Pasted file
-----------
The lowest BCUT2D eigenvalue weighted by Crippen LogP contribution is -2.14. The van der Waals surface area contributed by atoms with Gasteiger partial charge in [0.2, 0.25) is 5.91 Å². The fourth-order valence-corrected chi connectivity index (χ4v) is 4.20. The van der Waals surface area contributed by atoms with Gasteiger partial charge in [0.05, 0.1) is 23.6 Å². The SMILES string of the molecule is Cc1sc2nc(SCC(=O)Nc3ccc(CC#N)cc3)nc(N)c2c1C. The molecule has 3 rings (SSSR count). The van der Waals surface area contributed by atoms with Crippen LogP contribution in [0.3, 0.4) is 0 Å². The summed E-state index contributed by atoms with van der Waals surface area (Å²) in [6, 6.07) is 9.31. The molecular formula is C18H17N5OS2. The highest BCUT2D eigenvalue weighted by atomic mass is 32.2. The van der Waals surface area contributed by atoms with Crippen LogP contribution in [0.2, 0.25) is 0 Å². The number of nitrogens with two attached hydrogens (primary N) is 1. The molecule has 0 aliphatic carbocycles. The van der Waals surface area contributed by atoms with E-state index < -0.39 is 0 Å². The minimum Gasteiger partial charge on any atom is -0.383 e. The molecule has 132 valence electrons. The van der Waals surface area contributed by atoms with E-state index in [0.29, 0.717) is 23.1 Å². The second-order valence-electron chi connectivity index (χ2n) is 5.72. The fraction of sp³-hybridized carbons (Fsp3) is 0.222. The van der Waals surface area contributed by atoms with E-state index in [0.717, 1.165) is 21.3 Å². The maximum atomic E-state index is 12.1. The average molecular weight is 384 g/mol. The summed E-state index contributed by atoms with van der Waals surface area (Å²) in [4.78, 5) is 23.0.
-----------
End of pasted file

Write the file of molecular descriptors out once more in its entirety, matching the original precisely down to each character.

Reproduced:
The lowest BCUT2D eigenvalue weighted by Crippen LogP contribution is -2.14. The van der Waals surface area contributed by atoms with Gasteiger partial charge in [0.2, 0.25) is 5.91 Å². The fourth-order valence-corrected chi connectivity index (χ4v) is 4.20. The van der Waals surface area contributed by atoms with Gasteiger partial charge in [0.05, 0.1) is 23.6 Å². The SMILES string of the molecule is Cc1sc2nc(SCC(=O)Nc3ccc(CC#N)cc3)nc(N)c2c1C. The molecule has 3 rings (SSSR count). The van der Waals surface area contributed by atoms with Crippen LogP contribution in [0.3, 0.4) is 0 Å². The summed E-state index contributed by atoms with van der Waals surface area (Å²) in [6, 6.07) is 9.31. The molecular formula is C18H17N5OS2. The highest BCUT2D eigenvalue weighted by atomic mass is 32.2. The van der Waals surface area contributed by atoms with Crippen LogP contribution in [0.2, 0.25) is 0 Å². The number of nitrogens with two attached hydrogens (primary N) is 1. The molecule has 0 aliphatic carbocycles. The van der Waals surface area contributed by atoms with E-state index < -0.39 is 0 Å². The minimum Gasteiger partial charge on any atom is -0.383 e. The molecule has 132 valence electrons. The van der Waals surface area contributed by atoms with E-state index in [0.29, 0.717) is 23.1 Å². The second-order valence-electron chi connectivity index (χ2n) is 5.72. The fraction of sp³-hybridized carbons (Fsp3) is 0.222. The van der Waals surface area contributed by atoms with E-state index in [0.717, 1.165) is 21.3 Å². The maximum atomic E-state index is 12.1. The average molecular weight is 384 g/mol. The summed E-state index contributed by atoms with van der Waals surface area (Å²) in [4.78, 5) is 23.0.